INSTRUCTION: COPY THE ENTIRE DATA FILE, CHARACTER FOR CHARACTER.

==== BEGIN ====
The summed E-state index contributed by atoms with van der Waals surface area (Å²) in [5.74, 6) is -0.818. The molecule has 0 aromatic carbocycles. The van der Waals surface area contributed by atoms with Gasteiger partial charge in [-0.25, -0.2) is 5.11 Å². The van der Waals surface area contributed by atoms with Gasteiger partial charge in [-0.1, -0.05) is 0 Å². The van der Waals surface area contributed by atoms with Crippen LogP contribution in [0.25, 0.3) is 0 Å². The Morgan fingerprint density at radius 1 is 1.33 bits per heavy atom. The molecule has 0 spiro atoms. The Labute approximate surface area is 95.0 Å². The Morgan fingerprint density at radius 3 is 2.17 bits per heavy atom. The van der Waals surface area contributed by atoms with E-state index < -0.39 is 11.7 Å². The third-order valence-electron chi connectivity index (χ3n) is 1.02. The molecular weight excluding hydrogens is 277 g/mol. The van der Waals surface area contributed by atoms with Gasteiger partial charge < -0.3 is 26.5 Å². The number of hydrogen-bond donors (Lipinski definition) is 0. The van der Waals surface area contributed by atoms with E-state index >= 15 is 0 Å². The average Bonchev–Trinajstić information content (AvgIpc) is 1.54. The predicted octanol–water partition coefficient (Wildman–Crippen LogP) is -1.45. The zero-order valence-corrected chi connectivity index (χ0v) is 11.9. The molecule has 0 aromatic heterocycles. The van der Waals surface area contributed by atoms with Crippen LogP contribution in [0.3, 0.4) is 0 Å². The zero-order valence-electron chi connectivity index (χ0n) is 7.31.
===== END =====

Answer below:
The summed E-state index contributed by atoms with van der Waals surface area (Å²) in [5.74, 6) is -0.818. The molecule has 0 aromatic carbocycles. The van der Waals surface area contributed by atoms with Gasteiger partial charge in [-0.25, -0.2) is 5.11 Å². The van der Waals surface area contributed by atoms with Gasteiger partial charge in [-0.1, -0.05) is 0 Å². The van der Waals surface area contributed by atoms with Crippen LogP contribution in [0.25, 0.3) is 0 Å². The Morgan fingerprint density at radius 1 is 1.33 bits per heavy atom. The molecule has 0 spiro atoms. The Labute approximate surface area is 95.0 Å². The Morgan fingerprint density at radius 3 is 2.17 bits per heavy atom. The van der Waals surface area contributed by atoms with E-state index < -0.39 is 11.7 Å². The third-order valence-electron chi connectivity index (χ3n) is 1.02. The molecular weight excluding hydrogens is 277 g/mol. The van der Waals surface area contributed by atoms with Gasteiger partial charge < -0.3 is 26.5 Å². The number of hydrogen-bond donors (Lipinski definition) is 0. The van der Waals surface area contributed by atoms with E-state index >= 15 is 0 Å². The average Bonchev–Trinajstić information content (AvgIpc) is 1.54. The predicted octanol–water partition coefficient (Wildman–Crippen LogP) is -1.45. The zero-order valence-corrected chi connectivity index (χ0v) is 11.9. The molecule has 0 aromatic heterocycles. The van der Waals surface area contributed by atoms with Crippen LogP contribution in [0.3, 0.4) is 0 Å². The zero-order valence-electron chi connectivity index (χ0n) is 7.31.